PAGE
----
Just as the IPCC does not do its own fundamental research, but acts as a central hub that gathers the science on climate change, crystallizing what the world does and doesn’t know in “authoritative and independent form”, an IPAIS would work in the same way, staffed, and led by computer scientists and researchers rather than political appointees or diplomats, says the Op-ed.

An Argument Against “Premature” Legislation

Frenchman Yann Lecun, one of the world’s leading researchers in deep neural networks who in 2018  jointly won the Turing Award for computer science with Geoffrey Hinton and Yoshua Bengio, has his own ideas. LeCun, who is Meta’s Chief AI Scientist, disagrees with Bengio and Hinton on the dangers posed by AI and is against what he sees as premature regulation.

Regulating leading-edge AI models today would be like regulating the jet airline industry in 1925 when such airplanes had not even been invented, he said in an October 19 interview with The Financial Times. “The debate on existential risk is very premature until we have a design for a system that can even rival a cat in terms of learning capabilities, which we don’t have at the moment,” said. Lacun, who will participate in the AI Safety Summit

Meta, which has launched its own LLaMA generative AI model, has taken a different approach than other big tech companies, such as Google and Microsoft-backed OpenAI, in championing more accessible open-source AI systems.LeCun argued in The Financial Times interview that open-source models stimulated competition and enabled a greater diversity of people to build and use AI systems. But critics fear that placing powerful generative AI models in the hands of potentially bad actors magnifies the risks of industrial-scale disinformation, cyber warfare and bioterrorism.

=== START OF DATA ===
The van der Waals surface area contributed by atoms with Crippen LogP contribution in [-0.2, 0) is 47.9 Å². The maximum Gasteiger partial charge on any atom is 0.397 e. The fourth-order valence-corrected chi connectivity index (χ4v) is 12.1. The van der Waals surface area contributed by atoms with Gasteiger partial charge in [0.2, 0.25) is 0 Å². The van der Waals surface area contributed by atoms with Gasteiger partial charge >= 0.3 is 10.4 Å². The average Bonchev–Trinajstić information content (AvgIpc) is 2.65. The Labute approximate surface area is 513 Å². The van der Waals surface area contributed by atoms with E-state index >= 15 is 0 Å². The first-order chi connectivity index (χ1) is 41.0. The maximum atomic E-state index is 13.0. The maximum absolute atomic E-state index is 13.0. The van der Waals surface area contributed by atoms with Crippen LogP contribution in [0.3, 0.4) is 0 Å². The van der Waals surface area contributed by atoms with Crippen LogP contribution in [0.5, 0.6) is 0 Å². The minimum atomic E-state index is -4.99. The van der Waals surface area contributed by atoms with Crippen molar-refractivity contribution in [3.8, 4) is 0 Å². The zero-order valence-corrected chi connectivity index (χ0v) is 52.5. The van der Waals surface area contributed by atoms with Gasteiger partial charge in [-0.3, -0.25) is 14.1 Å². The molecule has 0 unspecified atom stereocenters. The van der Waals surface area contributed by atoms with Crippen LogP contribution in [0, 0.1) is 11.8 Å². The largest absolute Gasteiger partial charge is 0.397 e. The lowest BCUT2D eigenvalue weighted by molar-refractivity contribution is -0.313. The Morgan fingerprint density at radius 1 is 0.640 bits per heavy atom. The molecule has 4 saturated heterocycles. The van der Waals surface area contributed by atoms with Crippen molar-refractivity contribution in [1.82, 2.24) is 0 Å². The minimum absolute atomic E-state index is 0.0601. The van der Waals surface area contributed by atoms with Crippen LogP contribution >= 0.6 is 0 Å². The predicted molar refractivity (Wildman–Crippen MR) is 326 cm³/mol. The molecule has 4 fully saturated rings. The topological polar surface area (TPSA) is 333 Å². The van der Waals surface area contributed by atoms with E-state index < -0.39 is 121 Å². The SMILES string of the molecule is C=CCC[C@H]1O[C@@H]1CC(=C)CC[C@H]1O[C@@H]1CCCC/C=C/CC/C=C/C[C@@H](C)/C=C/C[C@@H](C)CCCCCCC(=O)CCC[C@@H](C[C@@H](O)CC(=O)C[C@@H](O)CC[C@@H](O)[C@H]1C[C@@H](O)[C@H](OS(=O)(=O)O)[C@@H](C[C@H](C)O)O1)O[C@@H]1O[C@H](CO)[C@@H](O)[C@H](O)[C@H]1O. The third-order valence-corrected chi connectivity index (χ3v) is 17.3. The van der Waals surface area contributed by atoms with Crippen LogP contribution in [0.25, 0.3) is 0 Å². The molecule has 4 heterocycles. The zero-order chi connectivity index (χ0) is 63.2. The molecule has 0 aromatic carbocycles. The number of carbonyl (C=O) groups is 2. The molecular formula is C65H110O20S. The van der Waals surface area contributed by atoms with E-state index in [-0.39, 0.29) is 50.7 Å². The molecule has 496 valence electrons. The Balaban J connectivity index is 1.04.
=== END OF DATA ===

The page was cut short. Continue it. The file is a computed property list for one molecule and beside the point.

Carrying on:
Using Legislation To Lock In Advantage

One key issue that has already emerged is licensing — the idea, now part of a legislative framework being proposed by two U.S. Senators– is that the U.S. government should require licenses for companies to work on advanced AI. Deborah Raji, an AI researcher at the University of California, Berkeley, who attended last month’s AI Insight Forum in the Senate, told Politico that she worries that Open Philanthropy-funded experts could help lock in the advantages of existing tech giants by pushing for a licensing regime. She said that would likely cement the importance of a few leading AI companies – including OpenAI and Anthropic, two firms with significant financial and personal links to Moskovitz and Open Philanthropy.

Brown University Computer Science Professor Venkatasubramanian told Politico that the message to lawmakers from researchers, companies and organizations aligned with Open Philanthropy’s approach to AI is simple — “‘You should be scared out of your mind, and only I can help you.’” And he said any rules placing limits on who can work on “risky” AI would put today’s leading companies in the pole position.

“There is an agenda to control the development of large language models — and more broadly, generative AI technology,” Venkatasubramanian said.

 Public And Private Sector Investments  Are Out Of Balance

Bengio, founder and scientific director of Mila at the Quebec AI Institute,  who some regard as a “godfather of AI”  expressed a different idea in an October 17 article published in both The Bulletin Of Atomic Scientists and in Wired magazine. “In the future, we’ll need a humanity defense organization,” said Bengio. We have defense organizations within each country. We’ll need to organize internationally a way to protect ourselves against events that could otherwise destroy us. It’s a longer-term view, and it would take a lot of time to have multiple countries agree on the right investments. But right now, all the investment is happening in the private sector. There’s nothing that’s going on with a public-good objective that could defend humanity.”